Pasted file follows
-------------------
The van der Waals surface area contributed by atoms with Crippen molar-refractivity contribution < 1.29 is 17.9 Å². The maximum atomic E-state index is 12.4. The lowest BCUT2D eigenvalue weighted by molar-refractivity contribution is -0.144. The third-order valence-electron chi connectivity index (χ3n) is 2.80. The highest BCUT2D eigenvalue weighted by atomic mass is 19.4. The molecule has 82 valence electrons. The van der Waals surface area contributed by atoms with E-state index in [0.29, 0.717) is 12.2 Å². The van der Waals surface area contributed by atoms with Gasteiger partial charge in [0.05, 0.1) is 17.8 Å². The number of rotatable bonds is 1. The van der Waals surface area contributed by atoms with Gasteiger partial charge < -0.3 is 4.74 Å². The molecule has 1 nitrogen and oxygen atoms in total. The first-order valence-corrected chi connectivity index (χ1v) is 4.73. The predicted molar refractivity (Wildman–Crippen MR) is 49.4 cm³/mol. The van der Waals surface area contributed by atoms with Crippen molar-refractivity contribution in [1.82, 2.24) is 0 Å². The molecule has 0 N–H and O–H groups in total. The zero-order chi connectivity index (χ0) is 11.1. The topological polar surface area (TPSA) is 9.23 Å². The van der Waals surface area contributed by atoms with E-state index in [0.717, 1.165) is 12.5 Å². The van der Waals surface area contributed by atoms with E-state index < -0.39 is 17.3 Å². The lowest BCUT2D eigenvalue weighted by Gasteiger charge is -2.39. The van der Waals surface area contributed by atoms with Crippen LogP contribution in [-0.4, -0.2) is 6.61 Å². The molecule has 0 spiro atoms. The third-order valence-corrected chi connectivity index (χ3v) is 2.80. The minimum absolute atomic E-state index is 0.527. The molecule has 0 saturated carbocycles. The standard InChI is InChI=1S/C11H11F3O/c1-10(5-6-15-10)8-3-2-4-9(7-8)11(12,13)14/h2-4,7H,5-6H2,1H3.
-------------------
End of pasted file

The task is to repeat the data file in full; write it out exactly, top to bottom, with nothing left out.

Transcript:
The van der Waals surface area contributed by atoms with Crippen molar-refractivity contribution < 1.29 is 17.9 Å². The maximum atomic E-state index is 12.4. The lowest BCUT2D eigenvalue weighted by molar-refractivity contribution is -0.144. The third-order valence-electron chi connectivity index (χ3n) is 2.80. The highest BCUT2D eigenvalue weighted by atomic mass is 19.4. The molecule has 82 valence electrons. The van der Waals surface area contributed by atoms with E-state index in [0.29, 0.717) is 12.2 Å². The van der Waals surface area contributed by atoms with Gasteiger partial charge in [0.05, 0.1) is 17.8 Å². The number of rotatable bonds is 1. The van der Waals surface area contributed by atoms with Gasteiger partial charge < -0.3 is 4.74 Å². The molecule has 1 nitrogen and oxygen atoms in total. The first-order valence-corrected chi connectivity index (χ1v) is 4.73. The predicted molar refractivity (Wildman–Crippen MR) is 49.4 cm³/mol. The van der Waals surface area contributed by atoms with Crippen molar-refractivity contribution in [1.82, 2.24) is 0 Å². The molecule has 0 N–H and O–H groups in total. The zero-order chi connectivity index (χ0) is 11.1. The topological polar surface area (TPSA) is 9.23 Å². The van der Waals surface area contributed by atoms with E-state index in [0.717, 1.165) is 12.5 Å². The van der Waals surface area contributed by atoms with E-state index < -0.39 is 17.3 Å². The lowest BCUT2D eigenvalue weighted by Gasteiger charge is -2.39. The van der Waals surface area contributed by atoms with Crippen LogP contribution in [-0.4, -0.2) is 6.61 Å². The molecule has 0 spiro atoms. The third-order valence-corrected chi connectivity index (χ3v) is 2.80. The minimum absolute atomic E-state index is 0.527. The molecule has 0 saturated carbocycles. The standard InChI is InChI=1S/C11H11F3O/c1-10(5-6-15-10)8-3-2-4-9(7-8)11(12,13)14/h2-4,7H,5-6H2,1H3.